Northeasterly surface winds accelerated during the afternoon to early morning on 8–9 October across much of the region, coincident with a decline in RH (Figure 2b). Consistent with downslope windstorms, the strongest winds and downward motion (Figure 2c; positive values; color-shaded red) were observed near ridge tops and lee slopes with a standing wave feature resolved in potential temperature fields from high-resolution mesoscale modeling forecasts (Figure 2b,c). Across northern California, widespread wind gusts of 15–20 ms−1 with RH below 15% were observed from the afternoon of 8 October to morning of 9 October. The Santa Rosa RAWS at 11:00 UTC 9 October reported a temperature of 32.8 °C, RH of 7%, E-NE wind gust of 27.3 ms−1, Fosberg Fire Weather Index (FFWI) of 78, and 10-h dead fuel moisture (FM10) of 12.8% (Table 3). Similar observations of low humidity and FM10 accompanying high winds and FFWI were found at other stations (Table 3). These values of wind gusts, RH, FM10, or FFWI were typically in the bottom or top 1st percentiles for station hourly observations for the 20+ year observational record (Table 3). When these four near surface meteorological variables were considered jointly during the North Bay Fires, we found at least four consecutive hours (all occurring between 04:00–12:00 UTC 9 October) during which Santa Rosa and Hawkeye RAWS had >99th percentile wind speed/gusts and FFWI, as well as <2nd percentile RH. The duration of such extremes jointly observed across these variables was unprecedented in each station’s period of record. As remarkable was that these conditions occurred at night. The strong winds and adiabatic compression associated with the downslope flow and mixing inhibited radiative cooling and nocturnal RH recovery. Such conditions were also seen at Pike County Lookout RAWS but were not unprecedented as seen during two prior occasions in the observational record.
Fire weather conditions were well forecasted by the NWS up to a week prior to the event. The NWS San Francisco/Monterey Bay forecast office first mentioned the possibility of offshore flow with low RH for the weekend (8–9 October 2017) in its fire weather forecast on 2 October 2017, and Storm Prediction Center (SPC) first mentioned the possibility of critical fire weather conditions due to offshore flow and low RH for northern California on 3 October 2017. The NWS San Francisco/Monterey Bay issued a Fire Weather Watch on 5 October valid Sunday morning through Monday morning (8–9 October) with forecast wind gusts up to 25 ms−1 and stated this was the strongest offshore wind event of the fall to date. The watch was later upgraded to a Red Flag Warning on 6 October valid from 18:00 UTC 8 October to 12:00 UTC 10 October for much of the San Francisco Bay Area highlighting low RH (5–15%), strong winds (sustained 6.7–13.4 ms−1, gusts to 25 ms−1), and that any wildfire ignition would spread rapidly. Coincidentally, the SPC forecast elevated to critical fire weather conditions for the same areas.

4.2. Southern California Fire Weather

This prolonged offshore wind event began as Rossby wave breaking over the interior western US resulted in a mid-tropospheric temperature and height minima that moved south and became cut-off from the larger flow over Arizona while surface high pressure built in over the Great Basin (Figure 4a,b). This feature helped produce northeast flow aloft and at the surface over southern California (Figure 4a,b). In addition, the northeast flow aloft led to cold air advection and subsidence across southwestern California that can impart downward momentum and strengthen surface downslope winds. A positively tilted mid-tropospheric ridge slowly moved onshore, centered over the US Pacific coast, with this general pattern persisting until 22 December, keeping offshore flow across southern California (e.g., Figure 4a). Both Santa Ana and Sundowner winds can develop under this synoptic configuration [6,45,46].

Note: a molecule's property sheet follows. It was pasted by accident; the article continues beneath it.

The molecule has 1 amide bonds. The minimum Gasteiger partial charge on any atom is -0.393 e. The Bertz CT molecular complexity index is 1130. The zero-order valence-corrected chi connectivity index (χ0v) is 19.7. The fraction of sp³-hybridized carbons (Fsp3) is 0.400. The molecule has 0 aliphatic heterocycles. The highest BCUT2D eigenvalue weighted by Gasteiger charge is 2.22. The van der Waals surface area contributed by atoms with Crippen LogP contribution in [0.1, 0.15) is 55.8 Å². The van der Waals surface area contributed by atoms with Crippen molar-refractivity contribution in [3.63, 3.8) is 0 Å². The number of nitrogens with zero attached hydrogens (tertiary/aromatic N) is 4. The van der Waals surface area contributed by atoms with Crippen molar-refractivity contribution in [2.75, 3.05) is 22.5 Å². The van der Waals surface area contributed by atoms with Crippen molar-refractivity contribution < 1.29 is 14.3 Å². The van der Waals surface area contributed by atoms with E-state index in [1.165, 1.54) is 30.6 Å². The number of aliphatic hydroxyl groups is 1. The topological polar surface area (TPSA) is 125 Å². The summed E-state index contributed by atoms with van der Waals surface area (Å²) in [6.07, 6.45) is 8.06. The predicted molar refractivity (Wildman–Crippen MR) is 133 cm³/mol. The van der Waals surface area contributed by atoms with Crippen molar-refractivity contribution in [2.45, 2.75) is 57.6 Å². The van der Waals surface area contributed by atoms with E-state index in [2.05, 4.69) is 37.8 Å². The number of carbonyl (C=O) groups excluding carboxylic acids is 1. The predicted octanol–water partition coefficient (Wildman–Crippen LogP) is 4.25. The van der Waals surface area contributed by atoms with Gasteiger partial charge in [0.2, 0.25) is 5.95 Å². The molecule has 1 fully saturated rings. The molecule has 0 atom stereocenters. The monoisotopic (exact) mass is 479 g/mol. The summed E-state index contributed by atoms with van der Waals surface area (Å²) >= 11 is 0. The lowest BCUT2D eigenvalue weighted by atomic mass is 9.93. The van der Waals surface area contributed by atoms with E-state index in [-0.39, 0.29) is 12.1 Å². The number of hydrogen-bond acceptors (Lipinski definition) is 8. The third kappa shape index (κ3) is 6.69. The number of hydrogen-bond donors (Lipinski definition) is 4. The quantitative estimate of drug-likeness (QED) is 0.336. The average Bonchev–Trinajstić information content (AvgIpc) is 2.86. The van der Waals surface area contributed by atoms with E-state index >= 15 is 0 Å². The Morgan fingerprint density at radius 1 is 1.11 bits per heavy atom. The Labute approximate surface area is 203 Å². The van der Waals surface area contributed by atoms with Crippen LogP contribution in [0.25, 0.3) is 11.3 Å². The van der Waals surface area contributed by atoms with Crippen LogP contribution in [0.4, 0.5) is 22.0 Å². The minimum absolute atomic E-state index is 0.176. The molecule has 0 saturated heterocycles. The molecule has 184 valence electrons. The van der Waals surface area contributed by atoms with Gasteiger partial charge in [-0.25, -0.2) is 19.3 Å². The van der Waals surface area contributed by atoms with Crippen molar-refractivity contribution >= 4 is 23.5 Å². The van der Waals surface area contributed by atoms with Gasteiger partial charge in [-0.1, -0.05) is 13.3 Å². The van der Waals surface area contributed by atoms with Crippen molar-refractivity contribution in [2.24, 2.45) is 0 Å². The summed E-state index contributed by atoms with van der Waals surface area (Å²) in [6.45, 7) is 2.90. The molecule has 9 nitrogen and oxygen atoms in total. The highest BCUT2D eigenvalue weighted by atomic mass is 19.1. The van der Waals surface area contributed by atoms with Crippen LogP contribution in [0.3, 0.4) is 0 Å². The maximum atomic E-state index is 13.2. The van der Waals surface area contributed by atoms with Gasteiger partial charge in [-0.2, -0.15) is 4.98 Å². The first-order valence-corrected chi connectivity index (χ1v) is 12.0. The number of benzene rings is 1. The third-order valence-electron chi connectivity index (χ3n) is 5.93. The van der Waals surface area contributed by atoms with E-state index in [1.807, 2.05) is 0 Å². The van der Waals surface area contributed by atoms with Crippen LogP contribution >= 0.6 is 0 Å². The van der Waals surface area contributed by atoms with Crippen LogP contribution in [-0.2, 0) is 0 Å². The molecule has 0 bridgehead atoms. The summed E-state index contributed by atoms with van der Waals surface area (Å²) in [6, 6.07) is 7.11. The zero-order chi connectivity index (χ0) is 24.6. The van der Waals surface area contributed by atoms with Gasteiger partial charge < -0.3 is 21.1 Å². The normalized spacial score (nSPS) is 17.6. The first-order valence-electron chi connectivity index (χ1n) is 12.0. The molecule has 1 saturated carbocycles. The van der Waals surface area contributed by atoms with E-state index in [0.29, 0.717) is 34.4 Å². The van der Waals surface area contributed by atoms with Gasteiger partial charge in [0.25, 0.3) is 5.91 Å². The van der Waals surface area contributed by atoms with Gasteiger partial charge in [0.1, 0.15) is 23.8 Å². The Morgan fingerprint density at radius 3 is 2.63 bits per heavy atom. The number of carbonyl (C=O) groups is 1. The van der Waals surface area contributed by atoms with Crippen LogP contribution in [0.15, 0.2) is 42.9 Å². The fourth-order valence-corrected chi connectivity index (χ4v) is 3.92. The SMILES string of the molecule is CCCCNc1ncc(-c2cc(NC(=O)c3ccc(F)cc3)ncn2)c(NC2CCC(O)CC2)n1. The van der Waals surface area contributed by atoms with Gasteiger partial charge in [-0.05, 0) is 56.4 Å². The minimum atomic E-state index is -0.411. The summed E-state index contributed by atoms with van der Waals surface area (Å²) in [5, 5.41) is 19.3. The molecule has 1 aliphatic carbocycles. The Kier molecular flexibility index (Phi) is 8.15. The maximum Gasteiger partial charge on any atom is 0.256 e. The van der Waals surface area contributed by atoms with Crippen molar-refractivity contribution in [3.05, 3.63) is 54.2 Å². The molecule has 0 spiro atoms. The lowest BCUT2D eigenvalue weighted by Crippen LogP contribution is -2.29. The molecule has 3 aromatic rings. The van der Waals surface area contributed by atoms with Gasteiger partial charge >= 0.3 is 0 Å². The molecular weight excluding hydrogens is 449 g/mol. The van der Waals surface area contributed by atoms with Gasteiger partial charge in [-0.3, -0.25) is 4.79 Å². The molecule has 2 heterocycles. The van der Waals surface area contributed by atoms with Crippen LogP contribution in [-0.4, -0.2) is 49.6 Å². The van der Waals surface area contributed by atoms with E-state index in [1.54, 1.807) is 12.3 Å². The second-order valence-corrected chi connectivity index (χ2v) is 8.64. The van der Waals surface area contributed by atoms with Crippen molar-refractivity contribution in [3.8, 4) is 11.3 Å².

Widespread strong east-northeast surface winds and RH below 15% developed by 00:00 UTC 5 December and expanded in coverage and intensity by 21:00 UTC 5 December (Figure 4b). The depth and magnitude of the dry air was apparent from local atmospheric soundings including the 12:00 UTC 7 December San Diego, California atmospheric sounding setting a daily record for lowest precipitable water at that location (2.54 mm, since 1948). By 21:00 UTC 5 December, the northerly-easterly winds increased, and RH dropped as strong downward motion developed on the lee slopes across southern California characteristic of a downslope windstorm (Figure 4b,c).
Extreme fire weather conditions were observed across southern California during this Santa Ana wind event. The Saugus RAWS from 17:00–21:00 UTC 5 December observed >99th percentile values for FFWI, wind gust maximum, and wind speed with RH in the 4th percentile. At Fremont Canyon RAWS, >99th percentile values for FFWI, wind gust maximum, and wind speed with RH in the 2nd percentile was observed from 16:00–18:00 UTC 7 December. Up the coast, the Montecito RAWS recorded its lowest RH ever (1.0%, although we note that RH estimates are prone to errors at very low levels of ambient humidity [47]) at 09:00 UTC 12 December with 6.7 ms−1 northerly winds, and >99th percentile values for FFWI, wind gust maximum, and wind speed from 11:00–12:00 UTC 16 December. Shortly after these observations, the Montecito RAWS was burned over by the Thomas Fire. The longevity of key surface fire weather extremes was particularly notable, with a majority of the hours from 08:00 UTC 3 December to 08:00 UTC 19 December having RH below the 5th percentile, indicative of the lack of overnight RH recovery throughout the duration of the event (Table 4). Per the criteria established by [6] which used reanalysis data, Santa Ana wind conditions occurred for 12 consecutive days, 4–15 December, the longest duration event (i.e., consecutive days) in the observational record based on this chronology dating back to 1948. The previous longest Santa Ana wind event in this dataset was nine consecutive days (5–13 February 2006).